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8 Things to Remember As Temps Rise in SD County

How are you staying cool? Tell us in the comment section below.

Photo Credit: County of San Diego
Photo Credit: County of San Diego
With local temperatures expected to reach the low-to-mid 90s in San Diego’s coastal and valley areas today and the mid-to-high 90s, or even triple digits, on Wednesday and Thursday, County health officials are reminding the public to take precautions to avoid heat-related illnesses.

“Serious health problems can result from exposure to high temperatures, even if exposed for short periods,” said Wilma Wooten, M.D., M.P.H., County public health officer. “Working or doing any type of physical activity outside on a hot day, spending too much time in the sun, or staying too long in an overheated place can lead to heat-related illnesses, including heat stroke, exhaustion, and cramps.”

To avoid heat-related problems, health officials recommend the following:

  • Stay in an air-conditioned area during the hottest hours of the day
  • Wear light, loose-fitting clothing
  • Drink plenty of water (avoid alcohol and sugary drinks) and don't wait until you are thirsty
  • Take cool showers
  • Never leave a child, elderly person, or pet unattended in a car
  • Avoid unnecessary hard work or activities outside during the hottest part of the day
  • Avoid unnecessary sun exposure and wear a wide-brim hat if you need to be in the sun
  • Avoid using the oven to cook

An extremely high body temperature (103 or higher), dizziness, nausea, confusion, and headache are signs of heat stroke or exhaustion.

If someone shows these signs, call 9-1-1 immediately and begin cooling the individual by:

  • Moving them to a shaded area
  • Spraying with cool water and fanning them
  • Placing them in a cool shower if they are alert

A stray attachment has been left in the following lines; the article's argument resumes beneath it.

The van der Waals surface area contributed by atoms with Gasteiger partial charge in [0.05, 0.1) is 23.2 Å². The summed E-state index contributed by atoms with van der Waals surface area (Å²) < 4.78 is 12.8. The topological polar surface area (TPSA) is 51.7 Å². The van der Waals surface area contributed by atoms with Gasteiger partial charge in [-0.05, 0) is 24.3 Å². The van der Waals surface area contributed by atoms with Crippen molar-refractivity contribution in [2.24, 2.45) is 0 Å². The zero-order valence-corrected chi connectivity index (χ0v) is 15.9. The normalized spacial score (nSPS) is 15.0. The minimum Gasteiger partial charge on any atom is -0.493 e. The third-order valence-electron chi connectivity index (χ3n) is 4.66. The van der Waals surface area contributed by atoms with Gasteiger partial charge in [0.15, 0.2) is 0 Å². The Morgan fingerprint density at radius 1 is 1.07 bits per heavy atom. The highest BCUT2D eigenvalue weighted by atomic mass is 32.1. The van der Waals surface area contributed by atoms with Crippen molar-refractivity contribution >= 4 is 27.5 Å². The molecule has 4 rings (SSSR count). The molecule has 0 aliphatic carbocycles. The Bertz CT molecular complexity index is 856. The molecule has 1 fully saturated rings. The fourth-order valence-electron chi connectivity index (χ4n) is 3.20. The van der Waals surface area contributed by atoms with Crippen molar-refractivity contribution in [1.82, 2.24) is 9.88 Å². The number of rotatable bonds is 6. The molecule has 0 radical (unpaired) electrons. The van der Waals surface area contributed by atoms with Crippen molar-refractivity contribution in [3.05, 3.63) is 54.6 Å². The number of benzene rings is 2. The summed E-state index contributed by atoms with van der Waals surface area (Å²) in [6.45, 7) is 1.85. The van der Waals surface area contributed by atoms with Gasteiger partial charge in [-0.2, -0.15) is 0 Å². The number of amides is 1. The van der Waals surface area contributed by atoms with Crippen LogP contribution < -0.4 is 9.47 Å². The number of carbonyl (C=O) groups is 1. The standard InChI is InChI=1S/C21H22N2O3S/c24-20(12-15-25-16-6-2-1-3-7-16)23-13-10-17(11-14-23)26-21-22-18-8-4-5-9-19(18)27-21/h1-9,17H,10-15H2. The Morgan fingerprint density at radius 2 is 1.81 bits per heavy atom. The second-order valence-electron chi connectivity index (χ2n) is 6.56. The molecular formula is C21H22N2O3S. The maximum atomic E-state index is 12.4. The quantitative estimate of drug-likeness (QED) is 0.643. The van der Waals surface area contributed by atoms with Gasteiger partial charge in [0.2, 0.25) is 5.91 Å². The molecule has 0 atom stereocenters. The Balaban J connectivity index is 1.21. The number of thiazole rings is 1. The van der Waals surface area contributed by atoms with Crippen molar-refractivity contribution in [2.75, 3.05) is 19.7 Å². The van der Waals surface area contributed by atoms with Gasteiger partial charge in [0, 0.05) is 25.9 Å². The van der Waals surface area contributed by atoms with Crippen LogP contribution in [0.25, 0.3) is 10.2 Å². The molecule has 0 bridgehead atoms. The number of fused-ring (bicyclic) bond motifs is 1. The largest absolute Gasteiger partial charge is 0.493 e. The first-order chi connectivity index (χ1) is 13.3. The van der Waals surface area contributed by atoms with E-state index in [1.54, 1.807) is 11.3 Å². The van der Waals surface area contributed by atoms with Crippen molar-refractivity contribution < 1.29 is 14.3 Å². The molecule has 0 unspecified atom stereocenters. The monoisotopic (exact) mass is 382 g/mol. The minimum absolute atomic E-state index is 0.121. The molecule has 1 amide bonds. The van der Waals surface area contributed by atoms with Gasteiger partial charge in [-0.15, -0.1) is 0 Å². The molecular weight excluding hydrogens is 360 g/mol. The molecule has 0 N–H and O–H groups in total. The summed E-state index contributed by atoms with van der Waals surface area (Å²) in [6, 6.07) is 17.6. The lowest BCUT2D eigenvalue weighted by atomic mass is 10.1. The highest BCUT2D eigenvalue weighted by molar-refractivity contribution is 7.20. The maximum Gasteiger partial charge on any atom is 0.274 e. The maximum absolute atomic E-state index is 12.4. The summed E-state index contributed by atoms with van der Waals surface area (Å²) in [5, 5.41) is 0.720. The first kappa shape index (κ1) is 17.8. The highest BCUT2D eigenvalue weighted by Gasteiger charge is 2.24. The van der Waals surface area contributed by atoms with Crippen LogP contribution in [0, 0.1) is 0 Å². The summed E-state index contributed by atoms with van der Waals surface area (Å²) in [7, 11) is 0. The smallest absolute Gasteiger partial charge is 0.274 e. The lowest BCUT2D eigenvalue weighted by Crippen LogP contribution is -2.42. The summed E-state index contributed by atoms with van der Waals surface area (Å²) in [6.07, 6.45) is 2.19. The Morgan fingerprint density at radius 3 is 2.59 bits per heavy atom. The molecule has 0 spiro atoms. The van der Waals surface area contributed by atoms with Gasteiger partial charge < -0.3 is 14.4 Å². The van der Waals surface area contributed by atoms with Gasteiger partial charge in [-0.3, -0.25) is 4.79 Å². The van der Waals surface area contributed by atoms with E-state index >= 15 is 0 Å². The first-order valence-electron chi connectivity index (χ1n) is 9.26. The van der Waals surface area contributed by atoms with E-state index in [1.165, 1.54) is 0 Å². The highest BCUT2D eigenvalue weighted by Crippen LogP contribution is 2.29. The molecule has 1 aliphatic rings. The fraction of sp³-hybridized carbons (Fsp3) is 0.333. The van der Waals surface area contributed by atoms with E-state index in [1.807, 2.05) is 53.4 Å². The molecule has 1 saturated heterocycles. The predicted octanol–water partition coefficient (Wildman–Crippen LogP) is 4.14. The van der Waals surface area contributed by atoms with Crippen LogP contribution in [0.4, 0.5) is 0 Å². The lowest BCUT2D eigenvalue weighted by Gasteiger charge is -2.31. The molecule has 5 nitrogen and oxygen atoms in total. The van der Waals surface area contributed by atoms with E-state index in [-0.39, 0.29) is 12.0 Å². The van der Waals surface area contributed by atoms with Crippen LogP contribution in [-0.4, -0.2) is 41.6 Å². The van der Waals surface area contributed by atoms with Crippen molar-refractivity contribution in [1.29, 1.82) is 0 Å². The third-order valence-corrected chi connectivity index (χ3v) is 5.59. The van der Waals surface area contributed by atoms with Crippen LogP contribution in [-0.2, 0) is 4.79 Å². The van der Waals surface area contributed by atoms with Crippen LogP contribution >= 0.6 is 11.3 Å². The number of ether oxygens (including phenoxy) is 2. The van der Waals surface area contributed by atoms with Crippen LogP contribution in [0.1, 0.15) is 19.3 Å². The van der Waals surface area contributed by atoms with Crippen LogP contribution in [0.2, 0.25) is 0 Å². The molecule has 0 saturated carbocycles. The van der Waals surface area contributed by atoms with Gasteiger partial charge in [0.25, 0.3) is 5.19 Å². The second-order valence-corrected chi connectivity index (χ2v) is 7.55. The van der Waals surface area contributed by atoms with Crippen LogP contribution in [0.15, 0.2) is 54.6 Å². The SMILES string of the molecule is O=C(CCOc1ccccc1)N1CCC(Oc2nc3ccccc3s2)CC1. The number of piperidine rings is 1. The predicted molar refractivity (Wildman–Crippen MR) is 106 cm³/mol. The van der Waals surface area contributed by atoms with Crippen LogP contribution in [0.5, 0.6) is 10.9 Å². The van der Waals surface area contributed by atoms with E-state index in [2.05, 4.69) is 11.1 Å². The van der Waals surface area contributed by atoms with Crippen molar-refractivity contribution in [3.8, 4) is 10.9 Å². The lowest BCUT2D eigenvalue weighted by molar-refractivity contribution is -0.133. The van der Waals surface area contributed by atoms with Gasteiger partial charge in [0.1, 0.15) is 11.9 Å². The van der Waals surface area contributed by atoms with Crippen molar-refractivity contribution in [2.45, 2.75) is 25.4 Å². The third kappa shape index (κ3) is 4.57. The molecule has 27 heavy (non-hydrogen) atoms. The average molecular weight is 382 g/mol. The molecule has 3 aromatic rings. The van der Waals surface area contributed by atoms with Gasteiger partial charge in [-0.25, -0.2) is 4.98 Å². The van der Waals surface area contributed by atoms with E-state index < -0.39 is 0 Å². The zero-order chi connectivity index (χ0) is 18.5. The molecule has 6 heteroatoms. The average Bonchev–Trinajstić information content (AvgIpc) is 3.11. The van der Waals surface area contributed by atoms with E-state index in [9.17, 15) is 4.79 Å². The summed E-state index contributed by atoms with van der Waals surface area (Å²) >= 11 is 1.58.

• Monitoring the body temperature, and continue cooling efforts
  • Do not give the victim fluids to drink

“Heat-related illness occurs when a person’s body temperature control system is overloaded,” Wooten added. “When this happens, the body's temperature rises rapidly, the sweating mechanism fails and the body is unable to cool down.”

Elderly people (65 years and older), infants and children, and people with chronic medical conditions are more susceptible to heat stress. If you have elderly neighbors or relatives, check on their well-being.

People with no air conditioning in their homes can go to a public place such as a shopping mall, library or senior center (Cool Zones) to stay cool. Even a few hours spent in air conditioning can help your body stay cooler. Do not rely on electric fans for cooling if temperatures exceed 90 degrees.

Extreme heat incidents are also a reminder to reduce energy, while at the same time trying to stay cool. This is a perfect opportunity to also review and update you home emergency kits for use in the event of rolling black outs.

The County operates the Cool Zones program and has designated more than 100 air-conditioned buildings as cooling centers. The sites are identified by a light blue Polar Bear Cool Zone logo. For more information, call (800) 510-2020.

—County News Center

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